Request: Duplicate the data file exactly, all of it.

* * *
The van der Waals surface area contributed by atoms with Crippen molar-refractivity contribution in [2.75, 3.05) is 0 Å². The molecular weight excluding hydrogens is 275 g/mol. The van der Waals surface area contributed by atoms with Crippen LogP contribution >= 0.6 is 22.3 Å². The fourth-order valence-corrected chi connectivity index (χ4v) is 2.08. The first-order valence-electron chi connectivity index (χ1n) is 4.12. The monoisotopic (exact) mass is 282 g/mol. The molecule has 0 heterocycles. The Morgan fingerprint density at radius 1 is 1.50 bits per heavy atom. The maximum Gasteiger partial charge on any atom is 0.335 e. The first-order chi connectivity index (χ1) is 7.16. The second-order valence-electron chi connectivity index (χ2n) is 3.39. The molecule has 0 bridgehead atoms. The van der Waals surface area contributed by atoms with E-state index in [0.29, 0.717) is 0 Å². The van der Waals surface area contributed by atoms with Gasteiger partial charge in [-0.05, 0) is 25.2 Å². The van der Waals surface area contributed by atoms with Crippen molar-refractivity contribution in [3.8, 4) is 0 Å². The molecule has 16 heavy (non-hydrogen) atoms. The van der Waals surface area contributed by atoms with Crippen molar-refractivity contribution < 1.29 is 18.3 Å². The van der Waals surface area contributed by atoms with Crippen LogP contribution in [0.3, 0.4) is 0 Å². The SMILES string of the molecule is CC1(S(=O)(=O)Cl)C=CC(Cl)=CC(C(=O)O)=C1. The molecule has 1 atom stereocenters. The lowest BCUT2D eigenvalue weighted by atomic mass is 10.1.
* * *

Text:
The van der Waals surface area contributed by atoms with Crippen molar-refractivity contribution in [2.75, 3.05) is 0 Å². The molecular weight excluding hydrogens is 275 g/mol. The van der Waals surface area contributed by atoms with Crippen LogP contribution >= 0.6 is 22.3 Å². The fourth-order valence-corrected chi connectivity index (χ4v) is 2.08. The first-order valence-electron chi connectivity index (χ1n) is 4.12. The monoisotopic (exact) mass is 282 g/mol. The molecule has 0 heterocycles. The Morgan fingerprint density at radius 1 is 1.50 bits per heavy atom. The maximum Gasteiger partial charge on any atom is 0.335 e. The first-order chi connectivity index (χ1) is 7.16. The second-order valence-electron chi connectivity index (χ2n) is 3.39. The molecule has 0 bridgehead atoms. The van der Waals surface area contributed by atoms with E-state index in [0.29, 0.717) is 0 Å². The van der Waals surface area contributed by atoms with Gasteiger partial charge in [-0.05, 0) is 25.2 Å². The van der Waals surface area contributed by atoms with Crippen molar-refractivity contribution in [3.8, 4) is 0 Å². The molecule has 16 heavy (non-hydrogen) atoms. The van der Waals surface area contributed by atoms with Crippen molar-refractivity contribution < 1.29 is 18.3 Å². The van der Waals surface area contributed by atoms with Crippen LogP contribution in [0.3, 0.4) is 0 Å². The SMILES string of the molecule is CC1(S(=O)(=O)Cl)C=CC(Cl)=CC(C(=O)O)=C1. The molecule has 1 atom stereocenters. The lowest BCUT2D eigenvalue weighted by atomic mass is 10.1.